How a Jewish EMT From Israel Donated Bone Marrow to Save an American Muslim Child
My name is Yisrael Otmazgin. I am a Jewish Israeli, and this is the story of how I saved the life of a Muslim American boy that I never met.
A year has passed since I made a bone marrow donation. I underwent surgery, fully sedated, in order to donate bone marrow to a boy whom I didn’t know — and according to international law, it is forbidden to reveal the identities of the donor or the recipient of the donation.
A few days ago, I received a phone call from the coordinator of bone marrow donations at Hadassah Ein Kerem hospital. “Shalom Yisrael,” the coordinator began. “The family of the recipient child of your bone marrow wants to contact you, and I know that you have expressed interest in being in contact as well, so please sign a confidentiality waiver and I’ll connect you.”
Twenty-four hours after I signed the waiver, I received a form with contact details and preferred method of contact for the family of the recipient. I learned that the recipient was a young boy in the United States located in the state of Michigan.
I wanted to immediately contact them, but how could I? I didn’t know whether the boy’s life had been saved. If the boy died, then contacting them would deepen their trauma.
I decided to send a very carefully-worded message. I identified myself as “the donor,” and I wrote that I was very much hoping to save the life of the child who was the recipient.
A few minutes passed and I received a reply. “Hi, This is ******. Israel, thank you so much for saving my son. I cannot thank you enough. I am really excited to meet you too.”
At that moment, there was likely no one happier on the face of the planet than myself. We arranged for a video meeting the next day. As soon as the meeting started, the tears flowed as the mother of the recipient told me what happened to her son:
“My son was born with a rare and debilitating physical ailment called SCID. This disease prevents the body from properly developing an immune system. This means that even the tiniest and most insignificant bacteria or viruses can kill our child. Children like him are kept inside of a ‘vault’ in the hospital to make sure that they do not contract any illness. Their normal life expectancy is less than a year if a bone marrow donor cannot be found. His two older brothers were only a 50% match. But you, from all the people in the bone marrow database, were a 100% match.” (There are close to 44 million people in the database.)
The patient’s mother continued: “Following the transplant, his body responded well to the treatment and there was an immediate improvement in his medical condition. Since then, he has contracted three separate illnesses that are common for young children and his body overcame the illnesses each time. This means that the transplant succeeded. This means that he is also partly your child. He is alive because of you and we have no way to say thank you.”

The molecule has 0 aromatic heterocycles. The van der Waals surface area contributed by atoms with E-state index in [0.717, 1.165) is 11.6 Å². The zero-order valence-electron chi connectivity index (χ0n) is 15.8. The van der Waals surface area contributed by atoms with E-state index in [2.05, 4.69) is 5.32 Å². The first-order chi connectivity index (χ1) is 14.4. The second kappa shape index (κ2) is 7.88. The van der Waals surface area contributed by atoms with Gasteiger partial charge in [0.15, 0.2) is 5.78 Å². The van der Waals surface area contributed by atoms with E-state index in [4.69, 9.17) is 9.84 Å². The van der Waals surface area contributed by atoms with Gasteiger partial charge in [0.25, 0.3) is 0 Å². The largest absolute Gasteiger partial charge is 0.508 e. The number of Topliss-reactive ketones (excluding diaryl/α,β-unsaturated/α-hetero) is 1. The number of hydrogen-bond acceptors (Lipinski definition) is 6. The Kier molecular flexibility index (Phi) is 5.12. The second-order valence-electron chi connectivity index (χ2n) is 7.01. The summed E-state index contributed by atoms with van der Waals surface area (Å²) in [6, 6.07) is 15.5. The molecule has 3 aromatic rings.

At this point, we were both in tears.
We continued the conversation, and I introduced their family to my family. They then introduced me to the cute boy whose life I helped save. He was an American Muslim. He is a very sweet boy who is full of life and joy.
I was a bit surprised that here I am in Israel, an ultra-Orthodox Jew, and I saved the life of a Muslim boy in the United States by donating part of my bone marrow to him. After my initial surprise, I realized what kind of connection God made here — a connection of life and love between two people who in regular day-to-day life would likely never meet one another, and if they did meet, might not initially like one another. We all have dreams of what our children will grow to become. Now this family has a chance for their son to realize both his dreams and theirs.
Those who know me know that I am an EMT with United Hatzalah of Israel, the national EMS organization whose volunteers drop whatever they are doing and rush to save lives at a moment’s notice. I also serve in the IDF Home Front Command elite rescue unit as a reservist, and often come across death serving as a Zaka volunteer. With that in mind, I am happy to be involved with anything that can save a life.
I am an Israeli and I live in Israel, yet I saved the life of this young Arab boy in the United States. I am incredibly happy about being able to do so, and I sincerely hope that my story will serve as a guide for the sanctity of life to people all over the world.
Yisrael Otmazgin is married with four children, the most recent of which was born during the Corona crisis in the past two months. He works for a toy company and volunteers for United Hatzalah and Zaka, and is a reservist with the IDF Home Front Command’s Rescue Unit. He lives with his family in Elad.